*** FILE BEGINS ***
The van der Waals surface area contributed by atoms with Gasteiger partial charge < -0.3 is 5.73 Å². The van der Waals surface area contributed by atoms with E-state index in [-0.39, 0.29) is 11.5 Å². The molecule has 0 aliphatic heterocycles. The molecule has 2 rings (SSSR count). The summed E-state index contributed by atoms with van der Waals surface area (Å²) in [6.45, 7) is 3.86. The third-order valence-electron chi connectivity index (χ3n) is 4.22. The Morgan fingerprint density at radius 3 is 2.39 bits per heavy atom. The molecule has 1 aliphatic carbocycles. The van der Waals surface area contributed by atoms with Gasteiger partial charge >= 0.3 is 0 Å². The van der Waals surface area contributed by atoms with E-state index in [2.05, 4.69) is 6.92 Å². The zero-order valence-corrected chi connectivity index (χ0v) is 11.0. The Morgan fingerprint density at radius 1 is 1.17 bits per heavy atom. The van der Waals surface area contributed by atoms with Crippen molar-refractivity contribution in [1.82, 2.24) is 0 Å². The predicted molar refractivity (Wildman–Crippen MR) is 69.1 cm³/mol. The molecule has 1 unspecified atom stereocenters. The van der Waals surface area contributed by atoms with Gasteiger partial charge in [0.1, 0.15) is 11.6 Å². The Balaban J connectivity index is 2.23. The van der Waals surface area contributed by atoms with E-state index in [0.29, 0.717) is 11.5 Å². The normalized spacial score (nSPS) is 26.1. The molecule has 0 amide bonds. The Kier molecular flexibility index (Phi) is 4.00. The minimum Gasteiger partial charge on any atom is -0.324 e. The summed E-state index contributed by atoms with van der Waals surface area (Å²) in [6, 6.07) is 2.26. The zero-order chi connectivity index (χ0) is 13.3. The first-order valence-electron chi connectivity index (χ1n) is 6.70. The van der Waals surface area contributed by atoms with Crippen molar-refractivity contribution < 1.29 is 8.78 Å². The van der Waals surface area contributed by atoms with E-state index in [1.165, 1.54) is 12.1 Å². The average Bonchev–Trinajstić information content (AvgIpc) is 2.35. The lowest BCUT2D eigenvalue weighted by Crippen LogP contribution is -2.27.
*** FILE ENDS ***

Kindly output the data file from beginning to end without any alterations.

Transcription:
The van der Waals surface area contributed by atoms with Gasteiger partial charge < -0.3 is 5.73 Å². The van der Waals surface area contributed by atoms with E-state index in [-0.39, 0.29) is 11.5 Å². The molecule has 0 aliphatic heterocycles. The molecule has 2 rings (SSSR count). The summed E-state index contributed by atoms with van der Waals surface area (Å²) in [6.45, 7) is 3.86. The third-order valence-electron chi connectivity index (χ3n) is 4.22. The Morgan fingerprint density at radius 3 is 2.39 bits per heavy atom. The molecule has 1 aliphatic carbocycles. The van der Waals surface area contributed by atoms with Gasteiger partial charge >= 0.3 is 0 Å². The van der Waals surface area contributed by atoms with E-state index in [2.05, 4.69) is 6.92 Å². The zero-order valence-corrected chi connectivity index (χ0v) is 11.0. The Morgan fingerprint density at radius 1 is 1.17 bits per heavy atom. The van der Waals surface area contributed by atoms with Crippen molar-refractivity contribution in [1.82, 2.24) is 0 Å². The predicted molar refractivity (Wildman–Crippen MR) is 69.1 cm³/mol. The molecule has 1 unspecified atom stereocenters. The van der Waals surface area contributed by atoms with Gasteiger partial charge in [0.1, 0.15) is 11.6 Å². The Balaban J connectivity index is 2.23. The van der Waals surface area contributed by atoms with E-state index in [0.29, 0.717) is 11.5 Å². The normalized spacial score (nSPS) is 26.1. The molecule has 0 amide bonds. The Kier molecular flexibility index (Phi) is 4.00. The minimum Gasteiger partial charge on any atom is -0.324 e. The summed E-state index contributed by atoms with van der Waals surface area (Å²) in [6, 6.07) is 2.26. The zero-order chi connectivity index (χ0) is 13.3. The first-order valence-electron chi connectivity index (χ1n) is 6.70. The van der Waals surface area contributed by atoms with Crippen molar-refractivity contribution < 1.29 is 8.78 Å². The van der Waals surface area contributed by atoms with E-state index in [1.165, 1.54) is 12.1 Å². The average Bonchev–Trinajstić information content (AvgIpc) is 2.35. The lowest BCUT2D eigenvalue weighted by Crippen LogP contribution is -2.27.